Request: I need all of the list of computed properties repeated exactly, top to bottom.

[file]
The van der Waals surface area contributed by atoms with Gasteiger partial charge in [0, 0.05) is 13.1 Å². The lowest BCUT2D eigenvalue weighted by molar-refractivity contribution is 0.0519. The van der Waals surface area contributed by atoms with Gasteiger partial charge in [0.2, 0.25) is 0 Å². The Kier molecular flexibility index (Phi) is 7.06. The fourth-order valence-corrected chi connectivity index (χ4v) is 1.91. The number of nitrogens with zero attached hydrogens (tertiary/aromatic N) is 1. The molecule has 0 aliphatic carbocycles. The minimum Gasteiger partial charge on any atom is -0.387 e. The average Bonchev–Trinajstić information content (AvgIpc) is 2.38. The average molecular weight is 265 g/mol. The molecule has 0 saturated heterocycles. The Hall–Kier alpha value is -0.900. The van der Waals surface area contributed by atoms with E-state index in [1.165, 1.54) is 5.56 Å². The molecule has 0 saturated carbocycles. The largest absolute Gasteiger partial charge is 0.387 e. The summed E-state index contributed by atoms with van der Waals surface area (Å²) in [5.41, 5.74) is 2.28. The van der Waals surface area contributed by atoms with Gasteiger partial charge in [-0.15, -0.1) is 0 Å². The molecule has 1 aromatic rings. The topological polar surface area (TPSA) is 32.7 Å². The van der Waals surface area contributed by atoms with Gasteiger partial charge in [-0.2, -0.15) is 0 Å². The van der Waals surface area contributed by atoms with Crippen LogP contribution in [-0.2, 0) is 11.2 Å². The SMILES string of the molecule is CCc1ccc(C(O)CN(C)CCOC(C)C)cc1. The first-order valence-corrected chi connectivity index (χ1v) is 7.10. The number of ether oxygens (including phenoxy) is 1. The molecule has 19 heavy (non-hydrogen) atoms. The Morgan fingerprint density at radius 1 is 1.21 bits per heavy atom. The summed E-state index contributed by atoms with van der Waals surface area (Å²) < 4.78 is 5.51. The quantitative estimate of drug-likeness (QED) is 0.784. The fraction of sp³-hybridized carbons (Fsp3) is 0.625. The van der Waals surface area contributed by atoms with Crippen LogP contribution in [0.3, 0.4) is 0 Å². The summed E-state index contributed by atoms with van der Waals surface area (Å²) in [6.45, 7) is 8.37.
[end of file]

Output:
The van der Waals surface area contributed by atoms with Gasteiger partial charge in [0, 0.05) is 13.1 Å². The lowest BCUT2D eigenvalue weighted by molar-refractivity contribution is 0.0519. The van der Waals surface area contributed by atoms with Gasteiger partial charge in [0.2, 0.25) is 0 Å². The Kier molecular flexibility index (Phi) is 7.06. The fourth-order valence-corrected chi connectivity index (χ4v) is 1.91. The number of nitrogens with zero attached hydrogens (tertiary/aromatic N) is 1. The molecule has 0 aliphatic carbocycles. The minimum Gasteiger partial charge on any atom is -0.387 e. The average Bonchev–Trinajstić information content (AvgIpc) is 2.38. The average molecular weight is 265 g/mol. The molecule has 0 saturated heterocycles. The Hall–Kier alpha value is -0.900. The van der Waals surface area contributed by atoms with E-state index in [1.165, 1.54) is 5.56 Å². The molecule has 0 saturated carbocycles. The largest absolute Gasteiger partial charge is 0.387 e. The summed E-state index contributed by atoms with van der Waals surface area (Å²) in [5.41, 5.74) is 2.28. The van der Waals surface area contributed by atoms with Gasteiger partial charge in [-0.15, -0.1) is 0 Å². The molecule has 1 aromatic rings. The topological polar surface area (TPSA) is 32.7 Å². The van der Waals surface area contributed by atoms with Gasteiger partial charge in [-0.2, -0.15) is 0 Å². The van der Waals surface area contributed by atoms with Crippen LogP contribution in [-0.2, 0) is 11.2 Å². The SMILES string of the molecule is CCc1ccc(C(O)CN(C)CCOC(C)C)cc1. The first-order valence-corrected chi connectivity index (χ1v) is 7.10. The number of ether oxygens (including phenoxy) is 1. The molecule has 19 heavy (non-hydrogen) atoms. The Morgan fingerprint density at radius 1 is 1.21 bits per heavy atom. The summed E-state index contributed by atoms with van der Waals surface area (Å²) < 4.78 is 5.51. The quantitative estimate of drug-likeness (QED) is 0.784. The fraction of sp³-hybridized carbons (Fsp3) is 0.625. The van der Waals surface area contributed by atoms with Crippen LogP contribution in [0.3, 0.4) is 0 Å². The summed E-state index contributed by atoms with van der Waals surface area (Å²) in [6.45, 7) is 8.37.